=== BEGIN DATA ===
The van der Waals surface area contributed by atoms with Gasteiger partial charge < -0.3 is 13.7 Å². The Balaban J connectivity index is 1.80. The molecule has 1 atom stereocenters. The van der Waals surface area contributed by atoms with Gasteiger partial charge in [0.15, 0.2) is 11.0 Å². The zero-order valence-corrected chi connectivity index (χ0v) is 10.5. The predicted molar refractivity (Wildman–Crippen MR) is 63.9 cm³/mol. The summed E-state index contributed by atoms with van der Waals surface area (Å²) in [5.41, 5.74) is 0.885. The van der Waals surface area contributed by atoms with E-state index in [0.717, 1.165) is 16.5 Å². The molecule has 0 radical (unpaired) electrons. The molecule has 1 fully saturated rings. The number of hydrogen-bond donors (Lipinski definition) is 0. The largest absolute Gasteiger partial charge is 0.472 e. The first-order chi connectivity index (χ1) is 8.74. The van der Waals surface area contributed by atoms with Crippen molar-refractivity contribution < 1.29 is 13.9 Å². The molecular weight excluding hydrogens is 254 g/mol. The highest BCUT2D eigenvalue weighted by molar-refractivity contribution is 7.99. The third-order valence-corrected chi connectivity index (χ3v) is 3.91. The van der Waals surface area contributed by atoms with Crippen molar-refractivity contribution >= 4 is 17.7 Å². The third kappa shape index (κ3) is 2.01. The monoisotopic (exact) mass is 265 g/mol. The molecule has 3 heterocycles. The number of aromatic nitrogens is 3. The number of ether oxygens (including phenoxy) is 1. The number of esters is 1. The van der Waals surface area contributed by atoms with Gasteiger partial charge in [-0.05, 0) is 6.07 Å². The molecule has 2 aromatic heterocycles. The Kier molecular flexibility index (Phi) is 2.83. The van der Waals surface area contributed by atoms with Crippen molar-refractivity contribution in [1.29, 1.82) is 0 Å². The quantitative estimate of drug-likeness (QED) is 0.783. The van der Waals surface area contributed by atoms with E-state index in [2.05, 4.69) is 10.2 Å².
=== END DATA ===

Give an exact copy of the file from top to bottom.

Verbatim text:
The van der Waals surface area contributed by atoms with Gasteiger partial charge < -0.3 is 13.7 Å². The Balaban J connectivity index is 1.80. The molecule has 1 atom stereocenters. The van der Waals surface area contributed by atoms with Gasteiger partial charge in [0.15, 0.2) is 11.0 Å². The zero-order valence-corrected chi connectivity index (χ0v) is 10.5. The predicted molar refractivity (Wildman–Crippen MR) is 63.9 cm³/mol. The summed E-state index contributed by atoms with van der Waals surface area (Å²) in [5.41, 5.74) is 0.885. The van der Waals surface area contributed by atoms with E-state index in [0.717, 1.165) is 16.5 Å². The molecule has 0 radical (unpaired) electrons. The molecule has 1 fully saturated rings. The number of hydrogen-bond donors (Lipinski definition) is 0. The largest absolute Gasteiger partial charge is 0.472 e. The first-order chi connectivity index (χ1) is 8.74. The van der Waals surface area contributed by atoms with Crippen molar-refractivity contribution < 1.29 is 13.9 Å². The molecular weight excluding hydrogens is 254 g/mol. The highest BCUT2D eigenvalue weighted by molar-refractivity contribution is 7.99. The third-order valence-corrected chi connectivity index (χ3v) is 3.91. The van der Waals surface area contributed by atoms with Crippen molar-refractivity contribution >= 4 is 17.7 Å². The third kappa shape index (κ3) is 2.01. The monoisotopic (exact) mass is 265 g/mol. The molecule has 3 heterocycles. The number of aromatic nitrogens is 3. The number of ether oxygens (including phenoxy) is 1. The number of esters is 1. The van der Waals surface area contributed by atoms with Gasteiger partial charge in [-0.05, 0) is 6.07 Å². The molecule has 2 aromatic heterocycles. The Kier molecular flexibility index (Phi) is 2.83. The van der Waals surface area contributed by atoms with Crippen molar-refractivity contribution in [1.29, 1.82) is 0 Å². The quantitative estimate of drug-likeness (QED) is 0.783. The van der Waals surface area contributed by atoms with E-state index in [2.05, 4.69) is 10.2 Å².